To Host a Bigger Crowd of Our People, We May Need a Better Party

third_partiesNew Orleans   There were moments in the 2016 presidential race when observers thought that the candidates for President from the Libertarian and Green Parties could experience significant gains, perhaps even be spoilers. As both major parties presented candidates disappointing to many voters and when Bernie Sanders, a Democrat-Socialist, had inspired such fervor, many felt, there was a larger opening for alternative parties than we had seen in recent cycles. The results at the top of the ticket for the Libertarians and Greens did not prove that, though nationally they did garner a fair swatch of votes, and a favorite son candidate in Utah polled double-digits, almost throwing that state in a new and different direction.

But, wait a minute. David Brooks, conservative Republican die-hard op-ed columnist and part of the Never-Trump caucus, has now argued twice in the matter of days that he and his ilk need to organize a third party where establishment, traditional Republicans can land and feel comfortable since the Democrats are center-left, and the Republicans are now white working class and middle class.

Furthermore, even in a ruby-red state like Louisiana, it never ceases to amaze, given the barriers to success for alternative parties, the surprisingly lengthy list we are offered when we close the curtains on the voting booth on Election Day. Not just Green and Libertarian, but also the Constitution Party, Courage Character Service Party, It’s Our Children, Life Family Constitution, Socialism and Liberation, Socialism Equality Anti-War, Socialist Workers, and Veterans Party. The Greens and Libertarians accumulated 50,000 votes in Louisiana. Of course Trump-Clinton did 1.9 million, but still, 50,000 is 50,000. The other small also-rans added another 20,000. Hey, David Duke, running as a Republican got 58,000 and came in 7th of more than 20 candidates for the US Senate from Louisiana. There are a lot of divergent views in a big, wild ungainly electoral rodeo like we run in the United States.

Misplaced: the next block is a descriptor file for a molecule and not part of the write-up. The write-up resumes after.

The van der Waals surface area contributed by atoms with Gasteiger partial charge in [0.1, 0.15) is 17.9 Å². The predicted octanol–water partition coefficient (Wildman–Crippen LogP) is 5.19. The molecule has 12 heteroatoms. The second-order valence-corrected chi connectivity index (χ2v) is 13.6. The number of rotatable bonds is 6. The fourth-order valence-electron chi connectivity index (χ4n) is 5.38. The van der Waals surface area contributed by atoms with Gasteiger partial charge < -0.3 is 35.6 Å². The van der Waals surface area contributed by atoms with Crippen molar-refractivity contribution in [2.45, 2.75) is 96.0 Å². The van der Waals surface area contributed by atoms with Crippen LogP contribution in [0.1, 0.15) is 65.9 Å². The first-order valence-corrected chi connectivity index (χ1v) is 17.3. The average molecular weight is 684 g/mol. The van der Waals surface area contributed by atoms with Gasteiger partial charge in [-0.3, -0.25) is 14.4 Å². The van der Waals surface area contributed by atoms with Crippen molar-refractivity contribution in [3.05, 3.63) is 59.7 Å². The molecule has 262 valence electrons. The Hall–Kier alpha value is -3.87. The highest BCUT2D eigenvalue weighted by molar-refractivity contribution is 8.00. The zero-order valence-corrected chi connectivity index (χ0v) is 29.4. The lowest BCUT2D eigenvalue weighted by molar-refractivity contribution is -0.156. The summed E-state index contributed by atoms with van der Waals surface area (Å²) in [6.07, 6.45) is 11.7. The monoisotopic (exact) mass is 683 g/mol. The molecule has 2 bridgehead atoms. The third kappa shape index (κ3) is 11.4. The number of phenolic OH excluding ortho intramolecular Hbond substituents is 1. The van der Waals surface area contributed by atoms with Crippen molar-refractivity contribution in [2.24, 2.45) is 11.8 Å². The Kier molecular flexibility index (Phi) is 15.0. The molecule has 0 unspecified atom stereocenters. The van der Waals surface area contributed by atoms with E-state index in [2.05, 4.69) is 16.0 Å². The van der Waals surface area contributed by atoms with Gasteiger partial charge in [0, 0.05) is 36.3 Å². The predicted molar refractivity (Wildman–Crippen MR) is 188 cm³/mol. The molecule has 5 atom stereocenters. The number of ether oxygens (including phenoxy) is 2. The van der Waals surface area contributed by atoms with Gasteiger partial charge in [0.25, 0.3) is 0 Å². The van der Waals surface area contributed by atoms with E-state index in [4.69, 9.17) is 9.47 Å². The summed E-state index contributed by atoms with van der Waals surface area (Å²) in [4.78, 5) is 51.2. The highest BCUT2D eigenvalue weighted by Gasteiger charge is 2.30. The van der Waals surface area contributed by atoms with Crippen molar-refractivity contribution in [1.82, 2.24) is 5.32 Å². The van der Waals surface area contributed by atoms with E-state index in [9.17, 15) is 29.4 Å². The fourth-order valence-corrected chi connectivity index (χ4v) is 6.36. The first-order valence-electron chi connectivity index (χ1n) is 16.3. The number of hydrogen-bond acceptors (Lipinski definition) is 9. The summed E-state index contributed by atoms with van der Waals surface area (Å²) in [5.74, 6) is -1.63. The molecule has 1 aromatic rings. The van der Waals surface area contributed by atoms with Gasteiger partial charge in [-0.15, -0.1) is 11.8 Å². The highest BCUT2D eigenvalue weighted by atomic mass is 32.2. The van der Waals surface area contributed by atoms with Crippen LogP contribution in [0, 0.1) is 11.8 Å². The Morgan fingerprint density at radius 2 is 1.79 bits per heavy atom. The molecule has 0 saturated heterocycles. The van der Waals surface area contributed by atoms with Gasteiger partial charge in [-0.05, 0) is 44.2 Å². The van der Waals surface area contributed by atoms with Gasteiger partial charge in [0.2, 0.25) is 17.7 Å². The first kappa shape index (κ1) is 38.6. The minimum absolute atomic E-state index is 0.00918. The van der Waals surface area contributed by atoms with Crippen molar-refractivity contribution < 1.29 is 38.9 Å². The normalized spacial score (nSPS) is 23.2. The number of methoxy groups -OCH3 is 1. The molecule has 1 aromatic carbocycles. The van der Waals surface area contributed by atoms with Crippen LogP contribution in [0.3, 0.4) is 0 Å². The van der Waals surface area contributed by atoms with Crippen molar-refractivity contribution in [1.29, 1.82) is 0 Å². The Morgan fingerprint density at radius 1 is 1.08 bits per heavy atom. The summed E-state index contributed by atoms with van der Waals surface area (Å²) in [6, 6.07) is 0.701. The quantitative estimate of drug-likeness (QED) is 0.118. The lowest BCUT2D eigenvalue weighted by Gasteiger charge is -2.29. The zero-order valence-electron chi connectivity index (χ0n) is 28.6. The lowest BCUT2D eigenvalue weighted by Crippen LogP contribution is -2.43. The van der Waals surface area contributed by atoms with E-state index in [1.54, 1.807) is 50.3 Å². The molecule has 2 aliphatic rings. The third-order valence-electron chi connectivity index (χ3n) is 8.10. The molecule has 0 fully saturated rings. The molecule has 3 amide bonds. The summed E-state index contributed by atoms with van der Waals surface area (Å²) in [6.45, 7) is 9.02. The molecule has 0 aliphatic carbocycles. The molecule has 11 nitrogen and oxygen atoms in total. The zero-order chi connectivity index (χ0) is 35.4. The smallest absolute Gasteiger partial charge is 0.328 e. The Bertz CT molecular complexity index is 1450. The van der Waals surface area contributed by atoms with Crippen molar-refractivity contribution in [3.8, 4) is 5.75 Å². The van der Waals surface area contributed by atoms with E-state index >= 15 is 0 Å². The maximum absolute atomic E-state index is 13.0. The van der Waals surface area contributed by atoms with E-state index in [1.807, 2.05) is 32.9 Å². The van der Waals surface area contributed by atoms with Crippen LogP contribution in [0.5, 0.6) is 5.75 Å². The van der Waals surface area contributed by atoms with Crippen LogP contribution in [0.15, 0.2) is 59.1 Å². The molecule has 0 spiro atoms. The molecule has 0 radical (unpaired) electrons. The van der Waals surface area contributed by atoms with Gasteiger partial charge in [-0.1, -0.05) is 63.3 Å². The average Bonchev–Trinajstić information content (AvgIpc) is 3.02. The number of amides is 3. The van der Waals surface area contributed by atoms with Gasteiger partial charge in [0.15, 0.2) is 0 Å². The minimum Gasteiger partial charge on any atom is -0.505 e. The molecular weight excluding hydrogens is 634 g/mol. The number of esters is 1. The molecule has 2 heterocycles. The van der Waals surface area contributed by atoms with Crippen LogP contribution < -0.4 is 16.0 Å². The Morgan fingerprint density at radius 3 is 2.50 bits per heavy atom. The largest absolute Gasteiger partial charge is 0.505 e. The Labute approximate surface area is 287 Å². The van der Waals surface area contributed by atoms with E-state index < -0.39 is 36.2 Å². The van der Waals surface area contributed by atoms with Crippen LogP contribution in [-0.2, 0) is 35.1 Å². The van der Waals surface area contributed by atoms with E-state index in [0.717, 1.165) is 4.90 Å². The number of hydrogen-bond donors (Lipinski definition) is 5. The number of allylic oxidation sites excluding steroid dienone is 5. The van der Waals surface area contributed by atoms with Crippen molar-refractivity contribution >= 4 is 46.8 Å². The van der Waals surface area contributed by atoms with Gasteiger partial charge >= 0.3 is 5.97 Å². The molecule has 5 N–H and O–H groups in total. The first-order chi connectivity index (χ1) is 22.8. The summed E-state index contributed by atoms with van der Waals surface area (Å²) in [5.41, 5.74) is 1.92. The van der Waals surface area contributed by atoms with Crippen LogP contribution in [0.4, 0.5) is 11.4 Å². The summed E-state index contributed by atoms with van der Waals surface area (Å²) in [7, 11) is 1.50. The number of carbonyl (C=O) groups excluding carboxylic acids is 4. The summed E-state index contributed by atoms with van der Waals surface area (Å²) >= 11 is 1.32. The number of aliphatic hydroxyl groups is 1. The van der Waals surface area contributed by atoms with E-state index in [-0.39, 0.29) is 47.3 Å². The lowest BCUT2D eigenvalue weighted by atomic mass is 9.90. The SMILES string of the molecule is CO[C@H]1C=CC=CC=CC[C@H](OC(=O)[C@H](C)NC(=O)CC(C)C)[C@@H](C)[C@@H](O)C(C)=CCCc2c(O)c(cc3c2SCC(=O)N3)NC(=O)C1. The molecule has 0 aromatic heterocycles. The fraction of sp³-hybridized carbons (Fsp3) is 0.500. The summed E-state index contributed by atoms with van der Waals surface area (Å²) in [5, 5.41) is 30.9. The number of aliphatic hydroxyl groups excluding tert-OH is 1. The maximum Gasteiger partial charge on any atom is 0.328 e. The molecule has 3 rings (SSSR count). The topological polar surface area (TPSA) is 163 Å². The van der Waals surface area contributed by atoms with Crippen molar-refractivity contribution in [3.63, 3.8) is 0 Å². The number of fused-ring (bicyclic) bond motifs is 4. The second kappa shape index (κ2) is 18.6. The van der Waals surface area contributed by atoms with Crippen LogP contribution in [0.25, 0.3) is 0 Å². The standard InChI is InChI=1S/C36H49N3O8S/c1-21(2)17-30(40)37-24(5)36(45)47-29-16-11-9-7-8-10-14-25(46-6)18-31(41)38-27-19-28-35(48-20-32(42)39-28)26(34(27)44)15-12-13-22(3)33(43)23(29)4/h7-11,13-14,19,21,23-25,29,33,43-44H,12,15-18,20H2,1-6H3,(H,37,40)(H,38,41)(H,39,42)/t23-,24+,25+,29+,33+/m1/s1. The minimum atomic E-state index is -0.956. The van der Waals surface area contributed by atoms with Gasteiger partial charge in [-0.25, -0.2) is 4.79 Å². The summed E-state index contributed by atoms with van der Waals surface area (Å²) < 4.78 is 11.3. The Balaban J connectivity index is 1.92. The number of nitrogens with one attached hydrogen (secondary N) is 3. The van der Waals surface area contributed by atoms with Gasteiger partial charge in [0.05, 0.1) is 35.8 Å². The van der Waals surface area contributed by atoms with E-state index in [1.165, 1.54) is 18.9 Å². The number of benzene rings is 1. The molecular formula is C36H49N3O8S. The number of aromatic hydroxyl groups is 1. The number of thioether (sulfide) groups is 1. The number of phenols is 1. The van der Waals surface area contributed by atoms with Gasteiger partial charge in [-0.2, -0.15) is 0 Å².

My bi-coastal colleague, Steve Early, with a home and heart in California and his mind often still in New England, noted that alternative parties going local, rather than national, works if you look at the success they have had in a Green-Workers-Community alliance in Richmond, California and the continued success of eclectic green and worker friendly operations like the Vermont Progressive Party, both of which we have covered extensively in Social Policy. Concentrating on the top of the ticket may not be a winner. The Green Party reported only 20 to 21 local winners on Tuesday out of 279 state and local races, he noted.

The “nothing out there for me, it doesn’t really matter” nonvoter population is growing though, as turnout goes down and population goes up, and its huge. Yet, Trump, Sanders, and others around the world, and, they are not all conservative no matter what you are reading please remember Spain, Italy, and Greece for example, are proving that where there’s a real movement and a messenger that embraces its issues, people will respond.